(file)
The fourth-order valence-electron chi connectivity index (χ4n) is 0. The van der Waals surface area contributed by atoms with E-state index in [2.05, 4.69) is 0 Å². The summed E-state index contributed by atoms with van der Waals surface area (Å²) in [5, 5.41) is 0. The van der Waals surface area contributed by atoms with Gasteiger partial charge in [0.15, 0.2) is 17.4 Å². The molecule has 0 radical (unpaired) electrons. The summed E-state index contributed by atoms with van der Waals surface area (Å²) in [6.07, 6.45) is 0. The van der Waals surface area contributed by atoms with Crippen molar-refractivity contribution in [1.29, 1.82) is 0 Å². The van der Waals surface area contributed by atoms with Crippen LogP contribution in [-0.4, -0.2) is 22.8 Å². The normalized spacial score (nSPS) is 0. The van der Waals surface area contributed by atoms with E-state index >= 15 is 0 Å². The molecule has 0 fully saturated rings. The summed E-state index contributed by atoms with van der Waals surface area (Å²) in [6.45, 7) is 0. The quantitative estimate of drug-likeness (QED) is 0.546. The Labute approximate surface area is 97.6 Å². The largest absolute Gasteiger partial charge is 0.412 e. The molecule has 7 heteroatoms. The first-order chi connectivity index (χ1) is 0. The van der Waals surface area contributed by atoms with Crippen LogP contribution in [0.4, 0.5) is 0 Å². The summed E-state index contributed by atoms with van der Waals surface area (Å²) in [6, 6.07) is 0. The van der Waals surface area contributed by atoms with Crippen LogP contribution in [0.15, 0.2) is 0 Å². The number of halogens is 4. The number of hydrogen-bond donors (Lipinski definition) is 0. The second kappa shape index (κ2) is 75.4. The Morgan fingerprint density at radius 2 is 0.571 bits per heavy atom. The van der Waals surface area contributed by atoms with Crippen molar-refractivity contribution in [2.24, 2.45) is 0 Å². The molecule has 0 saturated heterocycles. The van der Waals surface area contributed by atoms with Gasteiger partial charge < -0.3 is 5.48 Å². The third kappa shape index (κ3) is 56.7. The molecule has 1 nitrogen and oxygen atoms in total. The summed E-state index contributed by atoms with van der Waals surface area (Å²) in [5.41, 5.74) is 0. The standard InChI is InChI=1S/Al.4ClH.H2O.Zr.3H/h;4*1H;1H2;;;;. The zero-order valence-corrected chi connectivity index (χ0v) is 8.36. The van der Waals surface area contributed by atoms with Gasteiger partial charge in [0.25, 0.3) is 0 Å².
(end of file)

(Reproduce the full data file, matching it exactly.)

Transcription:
The fourth-order valence-electron chi connectivity index (χ4n) is 0. The van der Waals surface area contributed by atoms with E-state index in [2.05, 4.69) is 0 Å². The summed E-state index contributed by atoms with van der Waals surface area (Å²) in [5, 5.41) is 0. The van der Waals surface area contributed by atoms with Gasteiger partial charge in [0.15, 0.2) is 17.4 Å². The molecule has 0 radical (unpaired) electrons. The summed E-state index contributed by atoms with van der Waals surface area (Å²) in [6.07, 6.45) is 0. The van der Waals surface area contributed by atoms with Crippen molar-refractivity contribution in [1.29, 1.82) is 0 Å². The van der Waals surface area contributed by atoms with Crippen LogP contribution in [-0.4, -0.2) is 22.8 Å². The normalized spacial score (nSPS) is 0. The van der Waals surface area contributed by atoms with E-state index >= 15 is 0 Å². The molecule has 0 fully saturated rings. The summed E-state index contributed by atoms with van der Waals surface area (Å²) in [6.45, 7) is 0. The quantitative estimate of drug-likeness (QED) is 0.546. The Labute approximate surface area is 97.6 Å². The largest absolute Gasteiger partial charge is 0.412 e. The molecule has 7 heteroatoms. The first-order chi connectivity index (χ1) is 0. The van der Waals surface area contributed by atoms with Crippen LogP contribution in [0.4, 0.5) is 0 Å². The summed E-state index contributed by atoms with van der Waals surface area (Å²) in [6, 6.07) is 0. The van der Waals surface area contributed by atoms with Crippen LogP contribution in [0.15, 0.2) is 0 Å². The number of halogens is 4. The number of hydrogen-bond donors (Lipinski definition) is 0. The second kappa shape index (κ2) is 75.4. The Morgan fingerprint density at radius 2 is 0.571 bits per heavy atom. The van der Waals surface area contributed by atoms with Crippen molar-refractivity contribution in [2.24, 2.45) is 0 Å². The molecule has 0 saturated heterocycles. The van der Waals surface area contributed by atoms with Gasteiger partial charge < -0.3 is 5.48 Å². The third kappa shape index (κ3) is 56.7. The molecule has 1 nitrogen and oxygen atoms in total. The summed E-state index contributed by atoms with van der Waals surface area (Å²) in [5.41, 5.74) is 0. The standard InChI is InChI=1S/Al.4ClH.H2O.Zr.3H/h;4*1H;1H2;;;;. The zero-order valence-corrected chi connectivity index (χ0v) is 8.36. The van der Waals surface area contributed by atoms with Gasteiger partial charge in [0.25, 0.3) is 0 Å².